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Occasionally, chronic inflammatory demyelinating polyradiculopathy presents with ataxic features. This should be borne in mind to prevent misdiagnosis and delay in treatment.
A woman aged 80 had for six months been experiencing unsteadiness, right shoulder pain, paraesthesia in her forearms and fatigue. Previously she had been fit and well, and her only medication was quinine sulphate for muscle cramps. She was a non-smoker, drinking alcohol occasionally. On examination, muscle power was sub-normal (4/5) in the distal arms and legs but 5/5 elsewhere; tone was normal. Reflexes were reduced, with flexor plantar responses. There was mild ataxia in the upper limbs but more severe ataxia of the lower limbs prevented her from standing. The cranial nerves were normal. Initially there were no sensory changes but after three weeks sensory impairment was noted in the distal upper limbs, with pseudoathetosis. Laboratory indices, including full blood count, blood sugar, vitamin B12, red cell folate, protein electrophoresis, autoantibody screen and tests of liver and thyroid function were unrevealing. MRI of the head showed no focal lesions and normal ventricular size. On neurophysiological testing all sensory action potentials were absent; in motor conduction there was no definite block but distant latencies were delayed, proximal conduction was slow (Table 1) and there was temporal dispersion of compound action potentials. The suggested diagnosis was chronic inflammatory demyelinating polyradiculoneuropathy (CIDP). Cerebrospinal fluid had a raised protein at 1.87 g/L with no organisms or cells seen.
The patient was then further investigated to exclude paraneoplastic inflammatory neuropathy, all tests being negative. Because paraprotein was absent, antibody to myelin-associated glycoprotein was not sought. CIDP was diagnosed and she received a five-day course of intravenous immunoglobulins followed by prednisolone, 60 mg daily with reducing dose, and additionally bisphosphonate for bone protection and gabapentin for neuropathic pain. She recovered well and six months later she was mobile and independent.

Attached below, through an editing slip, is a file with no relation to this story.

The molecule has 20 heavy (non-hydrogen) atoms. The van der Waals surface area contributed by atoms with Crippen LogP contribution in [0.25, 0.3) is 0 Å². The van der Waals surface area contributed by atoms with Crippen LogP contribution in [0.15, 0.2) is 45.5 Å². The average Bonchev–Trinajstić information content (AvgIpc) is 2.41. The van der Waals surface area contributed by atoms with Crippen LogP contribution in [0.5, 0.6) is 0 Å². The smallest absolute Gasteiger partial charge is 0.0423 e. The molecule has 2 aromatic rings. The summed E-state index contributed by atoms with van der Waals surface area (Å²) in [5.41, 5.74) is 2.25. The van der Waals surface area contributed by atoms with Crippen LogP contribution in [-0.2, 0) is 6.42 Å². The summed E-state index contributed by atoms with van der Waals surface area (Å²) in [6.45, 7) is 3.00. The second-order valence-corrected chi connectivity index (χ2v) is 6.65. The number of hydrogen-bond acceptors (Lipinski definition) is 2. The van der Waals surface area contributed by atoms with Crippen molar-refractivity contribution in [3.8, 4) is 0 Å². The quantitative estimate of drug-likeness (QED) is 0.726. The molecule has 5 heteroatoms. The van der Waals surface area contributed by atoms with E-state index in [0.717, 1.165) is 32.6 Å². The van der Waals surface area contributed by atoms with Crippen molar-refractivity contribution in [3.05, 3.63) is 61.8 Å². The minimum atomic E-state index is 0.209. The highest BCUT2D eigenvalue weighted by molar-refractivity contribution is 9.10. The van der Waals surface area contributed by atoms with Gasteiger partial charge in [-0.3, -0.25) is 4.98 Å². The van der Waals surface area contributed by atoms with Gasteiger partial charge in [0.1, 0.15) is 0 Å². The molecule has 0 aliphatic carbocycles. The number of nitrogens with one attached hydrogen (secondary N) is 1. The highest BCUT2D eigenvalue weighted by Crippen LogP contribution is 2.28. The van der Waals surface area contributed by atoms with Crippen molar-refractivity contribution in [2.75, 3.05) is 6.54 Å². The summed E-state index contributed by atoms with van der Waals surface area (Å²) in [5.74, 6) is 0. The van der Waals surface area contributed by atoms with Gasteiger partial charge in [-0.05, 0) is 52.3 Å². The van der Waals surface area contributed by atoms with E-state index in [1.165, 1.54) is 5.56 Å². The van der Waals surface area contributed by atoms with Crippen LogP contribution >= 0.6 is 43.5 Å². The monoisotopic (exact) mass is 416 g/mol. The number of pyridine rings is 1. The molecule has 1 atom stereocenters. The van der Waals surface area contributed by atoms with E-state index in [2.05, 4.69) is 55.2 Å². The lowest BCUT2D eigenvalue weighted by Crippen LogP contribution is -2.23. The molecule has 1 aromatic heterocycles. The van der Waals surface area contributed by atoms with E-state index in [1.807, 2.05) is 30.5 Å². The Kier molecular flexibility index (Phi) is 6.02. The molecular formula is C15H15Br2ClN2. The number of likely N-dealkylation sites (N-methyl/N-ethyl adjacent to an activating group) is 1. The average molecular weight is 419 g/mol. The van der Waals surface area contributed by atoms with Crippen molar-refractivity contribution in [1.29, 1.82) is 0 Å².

CIDP can be difficult to diagnose because of its wide variation in symptoms and signs and its slowly progressive nature. Without treatment, mortality is about 10%. It occurs at all ages (prevalence 1-2 per 100 000) and affects men more frequently than women. The disease is seen as the chronic form of Guillain-Barré syndrome. Because of the inflammatory cells and macrophage-mediated demyelination seen on electron microscopy of sural nerve biopsy specimens and its responsiveness to immune-modulating treatments, an autoimmune basis is suspected. No target has definitely been identified, although myelin protein P0 has been suggested.1 Demyelination is multifocal and can involve the distal nerve terminals, intermediate nerve segments, and nerve roots. Cranial nerves are mildly affected in some patients. On occasion, as here, CIDP presents with a mainly ataxic clinical picture,2 caused by demyelination of proprioceptive neurons. Romberg's sign will be positive and pseudoathetosis may be seen. The condition is then easily confused with other causes of sensory ataxic neuropathy such as chronic idiopathic ataxic neuropathy, paraneoplastic neuropathy, anti-myelin-associated-glycoprotein neuropathy,3 and the neuropathy associated with Sjögren's syndrome. CIDP may be superimposed on diabetic neuropathy as a secondary immunological event.4 The condition is diagnosed clinically by the finding of peripheral nerve dysfunction affecting more than one limb for greater than two months together with hyporeflexia or areflexia. Cerebrospinal fluid protein is raised, and nerve conduction studies show loss of sensory conduction, multifocal slowing of motor conduction, motor conduction blocks and temporal dispersion of waveforms. The usual treatment of CIDP is high-dose steroids for at least two weeks. A long-term maintenance dose is usually required to prevent relapse. Intravenous immunoglobulins (IVIg) for five days or plasma exchange are first-line treatment for certain groups—patients with severe disability on presentation; elderly patients (who tend to respond only slowly to steroids); and patients in whom high-dose steroids are contraindicated. At least half of the responders to IVIg require regular treatment, which may have to be as frequent as every four weeks. This treatment is expensive and needs continuing review.5